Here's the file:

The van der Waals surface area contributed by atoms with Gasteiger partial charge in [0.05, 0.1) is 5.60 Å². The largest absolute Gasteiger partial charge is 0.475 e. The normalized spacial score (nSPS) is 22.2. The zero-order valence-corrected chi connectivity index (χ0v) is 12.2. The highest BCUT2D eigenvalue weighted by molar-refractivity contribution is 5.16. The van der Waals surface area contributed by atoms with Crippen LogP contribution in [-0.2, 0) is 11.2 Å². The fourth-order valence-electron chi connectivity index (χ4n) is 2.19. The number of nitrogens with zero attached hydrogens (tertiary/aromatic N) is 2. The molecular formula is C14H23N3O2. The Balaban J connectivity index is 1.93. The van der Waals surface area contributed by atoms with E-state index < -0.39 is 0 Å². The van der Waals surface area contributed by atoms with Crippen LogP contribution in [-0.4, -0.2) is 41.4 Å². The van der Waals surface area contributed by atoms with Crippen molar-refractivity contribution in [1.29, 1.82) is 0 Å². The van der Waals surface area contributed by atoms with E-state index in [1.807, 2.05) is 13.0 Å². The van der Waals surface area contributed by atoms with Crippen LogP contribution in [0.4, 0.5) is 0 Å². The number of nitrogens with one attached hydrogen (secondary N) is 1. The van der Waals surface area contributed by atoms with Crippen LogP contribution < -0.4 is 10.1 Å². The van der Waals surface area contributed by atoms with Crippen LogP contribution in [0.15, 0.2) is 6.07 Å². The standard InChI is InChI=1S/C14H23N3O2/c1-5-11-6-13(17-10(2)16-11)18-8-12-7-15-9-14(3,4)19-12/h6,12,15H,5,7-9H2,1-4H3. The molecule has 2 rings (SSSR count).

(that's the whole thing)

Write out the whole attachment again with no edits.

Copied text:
The van der Waals surface area contributed by atoms with Gasteiger partial charge in [0.05, 0.1) is 5.60 Å². The largest absolute Gasteiger partial charge is 0.475 e. The normalized spacial score (nSPS) is 22.2. The zero-order valence-corrected chi connectivity index (χ0v) is 12.2. The highest BCUT2D eigenvalue weighted by molar-refractivity contribution is 5.16. The van der Waals surface area contributed by atoms with Crippen LogP contribution in [-0.2, 0) is 11.2 Å². The fourth-order valence-electron chi connectivity index (χ4n) is 2.19. The number of nitrogens with zero attached hydrogens (tertiary/aromatic N) is 2. The molecular formula is C14H23N3O2. The Balaban J connectivity index is 1.93. The van der Waals surface area contributed by atoms with E-state index < -0.39 is 0 Å². The van der Waals surface area contributed by atoms with Crippen LogP contribution in [-0.4, -0.2) is 41.4 Å². The van der Waals surface area contributed by atoms with Crippen molar-refractivity contribution in [1.29, 1.82) is 0 Å². The van der Waals surface area contributed by atoms with E-state index in [1.807, 2.05) is 13.0 Å². The van der Waals surface area contributed by atoms with Crippen LogP contribution in [0.4, 0.5) is 0 Å². The number of nitrogens with one attached hydrogen (secondary N) is 1. The van der Waals surface area contributed by atoms with Crippen LogP contribution < -0.4 is 10.1 Å². The van der Waals surface area contributed by atoms with Crippen LogP contribution in [0.15, 0.2) is 6.07 Å². The standard InChI is InChI=1S/C14H23N3O2/c1-5-11-6-13(17-10(2)16-11)18-8-12-7-15-9-14(3,4)19-12/h6,12,15H,5,7-9H2,1-4H3. The molecule has 2 rings (SSSR count).